If you’re never heard of Bebe Buell chances are you probably know who she is. Buell is a former Playboy centerfold who cavorted with many musicians in the 70’s as a self described “band aid” and was one of the inspirations for the Penny Lane character in Cameron Crowe’s “Almost Famous”. Her brief affair with Steven Tyler spawned her more famous daughter Liv Tyler.
So you’re probably asking yourself, okay well why is she releasing an album? It can’t be that good could it? The short answer to that last question is: no it’s not. The longer answer is that it gets a bit better given the context that it surrounds. Essentially the album is sort of epitaph to an fascinating biography of a women that was essentially a muse to some of the greatest musicians of our time: Todd Rudgren, Elvis Costello, Mick Jagger, Iggy Pop, David Bowie, Jimmy Page, Stiv Bators and Rod Stewart just to name a few. What you also may not know is that Buell made several attempt to kick start her own musical career briefly fronting projects under the names of The B-Sides, and Gargoyles and releasing a few solo EP’s to little fanfare.
So back to Hard Love, the question becomes can this album stand up on its own or does it get bogged down with all the weight of her previous life? The first track “Mother of Rock & Roll” will tell you all you need to know about the album, which can either be interpreted as a tongue in cheek song of self-deprecation, or a sad attempt of egotistical nostalgia. The album tries to be gritty rock and roll but it doesn’t have the benefit of youthful exuberance or a naïve punk rock attitude. The songs are just your basic straight ahead rock songs, with a sultry female punk rock voice. There are 3 covers on the album which is never a good sign, and the fact that they’re all terrible versions of really good songs doesn’t help either, (“Heart Beat” by the Runaways, “Baby Baby” by the Vibrators, and “I Love a Man in Uniform” by Gang of Four.) Without the context of Buell’s life the album tends to come off like an old boxer trying to make a come back in the ring, but in this case Buell never really got her shot at rock and roll fame in the first place even though she was surrounded by it. This album would be better served as the soundtrack to a documentary, because I’m actually quite fascinated by Buell’s life and I’d like to hear more of her stories with these songs as a kind of a final life statement, because on their own they’re just kind of lame.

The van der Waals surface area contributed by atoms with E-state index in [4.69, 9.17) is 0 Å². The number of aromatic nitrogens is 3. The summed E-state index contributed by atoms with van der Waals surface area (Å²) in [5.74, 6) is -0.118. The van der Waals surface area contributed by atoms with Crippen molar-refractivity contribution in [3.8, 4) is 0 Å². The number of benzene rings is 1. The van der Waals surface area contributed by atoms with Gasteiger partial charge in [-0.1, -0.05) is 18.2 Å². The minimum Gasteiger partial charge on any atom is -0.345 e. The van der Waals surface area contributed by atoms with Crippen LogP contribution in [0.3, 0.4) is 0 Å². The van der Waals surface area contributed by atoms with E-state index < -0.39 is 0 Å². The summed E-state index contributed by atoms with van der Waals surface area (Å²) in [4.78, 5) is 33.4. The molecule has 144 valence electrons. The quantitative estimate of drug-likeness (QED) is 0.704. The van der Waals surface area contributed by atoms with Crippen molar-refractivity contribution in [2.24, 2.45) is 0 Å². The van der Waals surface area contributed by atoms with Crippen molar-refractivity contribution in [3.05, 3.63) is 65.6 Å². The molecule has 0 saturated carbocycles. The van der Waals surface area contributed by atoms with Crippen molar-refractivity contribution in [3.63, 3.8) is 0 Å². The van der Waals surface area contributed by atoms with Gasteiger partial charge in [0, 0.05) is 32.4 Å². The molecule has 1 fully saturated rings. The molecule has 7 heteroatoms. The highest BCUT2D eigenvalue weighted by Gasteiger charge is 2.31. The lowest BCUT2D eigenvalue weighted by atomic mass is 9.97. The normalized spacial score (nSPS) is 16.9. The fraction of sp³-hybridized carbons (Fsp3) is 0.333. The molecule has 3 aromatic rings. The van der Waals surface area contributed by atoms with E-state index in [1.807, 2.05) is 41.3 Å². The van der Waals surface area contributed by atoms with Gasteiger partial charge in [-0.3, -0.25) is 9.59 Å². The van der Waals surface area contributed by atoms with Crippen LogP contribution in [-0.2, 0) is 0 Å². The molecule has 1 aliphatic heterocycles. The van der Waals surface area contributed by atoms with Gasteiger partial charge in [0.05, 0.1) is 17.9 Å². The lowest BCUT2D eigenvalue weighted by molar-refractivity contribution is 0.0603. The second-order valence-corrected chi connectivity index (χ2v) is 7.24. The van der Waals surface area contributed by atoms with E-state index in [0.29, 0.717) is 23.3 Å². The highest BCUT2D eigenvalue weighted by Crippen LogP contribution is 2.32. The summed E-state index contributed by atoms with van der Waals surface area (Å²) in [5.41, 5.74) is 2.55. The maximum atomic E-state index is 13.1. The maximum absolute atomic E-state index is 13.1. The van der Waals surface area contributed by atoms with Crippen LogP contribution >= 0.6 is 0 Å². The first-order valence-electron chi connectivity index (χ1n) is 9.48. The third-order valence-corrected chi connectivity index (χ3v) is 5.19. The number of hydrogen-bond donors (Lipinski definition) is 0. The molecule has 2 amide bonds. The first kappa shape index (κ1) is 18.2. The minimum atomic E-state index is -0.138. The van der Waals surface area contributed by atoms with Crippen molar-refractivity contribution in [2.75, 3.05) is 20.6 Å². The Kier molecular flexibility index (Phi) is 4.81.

Reviewed by: Michael Unger